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About Sailcat

  • Birthday 01/27/1967

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    Vancouver, BC

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  1. When I was searching for threads of various sizes I had good luck at jewellery/craft stores - not pre-made jewellery but the 'make your own' places. They are also called Bead Shops as well. Couldn't always find the correct colour but that just meant some home modification. Hope this is of some help.
  2. Hey dafi, checking in on some build logs after my absence - I have to say, Holy Cow!!!! I am stunned and I also can't wait to see what happens next
  3. Completed Kit Bash of the Revell Cutty Sark - Oct. 01, 2009 to May 18, 2014.
  4. Thanks for the kind words and encouragement once again The display case is planned but I haven't really looked into it yet, soon though. And that's because this is my last post for this Build Log ... yes, it's finally 'done' in the sense that the work on the ship itself is as complete as planned. There's still the case as mentioned, plus little tweaks for the final appearance adjustments. But for now I'll just get on with the last photos. Fore Royal braces in place. Fore Topgallant braces. Fore Upper Tops'l braces. Fore Lower Tops'l braces loose fit before
  5. A Big Thank You to all of you for your kind words and encouragement And at the risk of sounding like a TV Commercial - It's All About Braces! Last post I ended with the beginnings of the mizzen braces being set up. Since that time I have been puttering away at it, a bit at a time, and remembering to take a few photos along the way. With that, here we go. We start with the mizzen Royal and Topgallant braces in place - view is from starboard. These next two are the start of the Mizzen Upper Topsail braces from both sides for perspective. And now the Mizzen Lower Tops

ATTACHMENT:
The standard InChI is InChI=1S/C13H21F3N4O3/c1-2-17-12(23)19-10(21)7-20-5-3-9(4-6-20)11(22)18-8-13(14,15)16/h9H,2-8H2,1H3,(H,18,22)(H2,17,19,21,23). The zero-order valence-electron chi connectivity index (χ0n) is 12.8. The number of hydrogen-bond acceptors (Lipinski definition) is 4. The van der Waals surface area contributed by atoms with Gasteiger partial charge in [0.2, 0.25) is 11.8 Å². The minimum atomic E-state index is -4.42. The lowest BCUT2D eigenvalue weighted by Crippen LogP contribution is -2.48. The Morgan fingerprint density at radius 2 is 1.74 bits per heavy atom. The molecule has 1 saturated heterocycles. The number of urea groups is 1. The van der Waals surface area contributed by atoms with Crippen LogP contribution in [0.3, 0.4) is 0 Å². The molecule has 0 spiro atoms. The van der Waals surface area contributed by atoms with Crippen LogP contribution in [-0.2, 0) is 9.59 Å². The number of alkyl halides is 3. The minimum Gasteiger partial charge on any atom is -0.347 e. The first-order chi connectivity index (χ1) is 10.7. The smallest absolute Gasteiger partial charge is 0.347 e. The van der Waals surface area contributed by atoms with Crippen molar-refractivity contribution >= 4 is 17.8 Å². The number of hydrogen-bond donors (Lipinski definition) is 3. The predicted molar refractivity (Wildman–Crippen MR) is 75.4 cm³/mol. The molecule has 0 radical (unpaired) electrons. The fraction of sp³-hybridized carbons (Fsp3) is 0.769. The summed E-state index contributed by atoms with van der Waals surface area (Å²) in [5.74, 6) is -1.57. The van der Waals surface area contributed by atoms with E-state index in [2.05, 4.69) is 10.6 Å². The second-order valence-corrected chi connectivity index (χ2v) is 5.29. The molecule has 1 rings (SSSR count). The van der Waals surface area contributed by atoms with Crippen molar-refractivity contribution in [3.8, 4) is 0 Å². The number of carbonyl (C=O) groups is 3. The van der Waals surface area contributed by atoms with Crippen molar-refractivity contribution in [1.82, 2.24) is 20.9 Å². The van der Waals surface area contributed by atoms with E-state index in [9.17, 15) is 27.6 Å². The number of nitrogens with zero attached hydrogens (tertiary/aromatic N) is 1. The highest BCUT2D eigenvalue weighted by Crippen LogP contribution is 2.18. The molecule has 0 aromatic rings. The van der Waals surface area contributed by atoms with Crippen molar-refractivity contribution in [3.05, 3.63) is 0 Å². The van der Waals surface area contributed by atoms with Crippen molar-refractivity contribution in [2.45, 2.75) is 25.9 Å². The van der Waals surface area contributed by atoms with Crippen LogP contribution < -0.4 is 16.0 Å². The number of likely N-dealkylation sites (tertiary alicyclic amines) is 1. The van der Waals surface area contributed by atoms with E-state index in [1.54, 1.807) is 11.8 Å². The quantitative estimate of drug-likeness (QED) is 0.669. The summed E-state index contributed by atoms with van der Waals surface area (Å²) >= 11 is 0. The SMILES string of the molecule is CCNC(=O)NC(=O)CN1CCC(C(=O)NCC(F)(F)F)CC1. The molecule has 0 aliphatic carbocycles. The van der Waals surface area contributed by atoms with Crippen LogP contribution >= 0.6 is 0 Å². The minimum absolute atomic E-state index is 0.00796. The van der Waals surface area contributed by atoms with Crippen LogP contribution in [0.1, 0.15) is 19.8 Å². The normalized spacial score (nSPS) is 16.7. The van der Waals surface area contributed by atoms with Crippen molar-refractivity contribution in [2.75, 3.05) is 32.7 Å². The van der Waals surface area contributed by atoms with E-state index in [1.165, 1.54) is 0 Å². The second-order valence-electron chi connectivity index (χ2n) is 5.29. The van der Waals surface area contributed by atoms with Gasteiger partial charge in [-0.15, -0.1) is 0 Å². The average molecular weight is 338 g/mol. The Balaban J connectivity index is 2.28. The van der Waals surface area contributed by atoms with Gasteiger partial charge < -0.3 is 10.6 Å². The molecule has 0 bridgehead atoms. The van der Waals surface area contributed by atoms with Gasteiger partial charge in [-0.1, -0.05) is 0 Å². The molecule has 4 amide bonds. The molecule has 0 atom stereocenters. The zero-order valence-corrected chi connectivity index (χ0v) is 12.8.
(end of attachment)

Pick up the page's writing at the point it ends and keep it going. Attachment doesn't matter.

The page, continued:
6. I use two kind of liquid plastic cement, the regular and the super thin. For long seams like a hull I prepped the edges then clamped and ran the thin cement along the seam on Both sides (inside and out). After curing for 2 days I then ran a bead of 2 part long set epoxy along the inside seam for extra strength. Normally I don't take the extra step with the epoxy but my personal experience with plastic models has been, "The longer the seam the more likely the glue will fail eventually." I used to use excess 'sprue' from the parts trees to add reinforcement but the epoxy bead provides mor
  7. Thanks for all the kind words and thanks to Jim, Popeye and Sailor123 for your answers to my questions Advancing forward now, dealing with the occasional bout of disbelief and trying not to get impatient had resulted in some more work, go figure, lol. Here we go with a batch of progress photos. After all this time I have finally tied off the lines for the boat davits, which had been hanging loose. Here I applied the 'zero tension' strategy by dabbing diluted PVA into the blocks to lock the lines in such a way as to simulate tension. I chose to simply hang the rope coils off
  8. Thanks for the kind words and I'm still having a 'geek-gasm' over how quickly the old reflexes and data set have dropped back into their places. I believe I mentioned before that this new arrangement makes 'on deck' rigging a lot easier in terms of angles, approach and access ... enough so that I can now proclaim, "The Fore And Aft Running Rigging Is Complete!!" (cue marching band, cheerleaders and confetti, lol) But as with many things in life the completion of one stage leads to yet another, with the accompanying questions and pleas for advice - but that comes after the pictures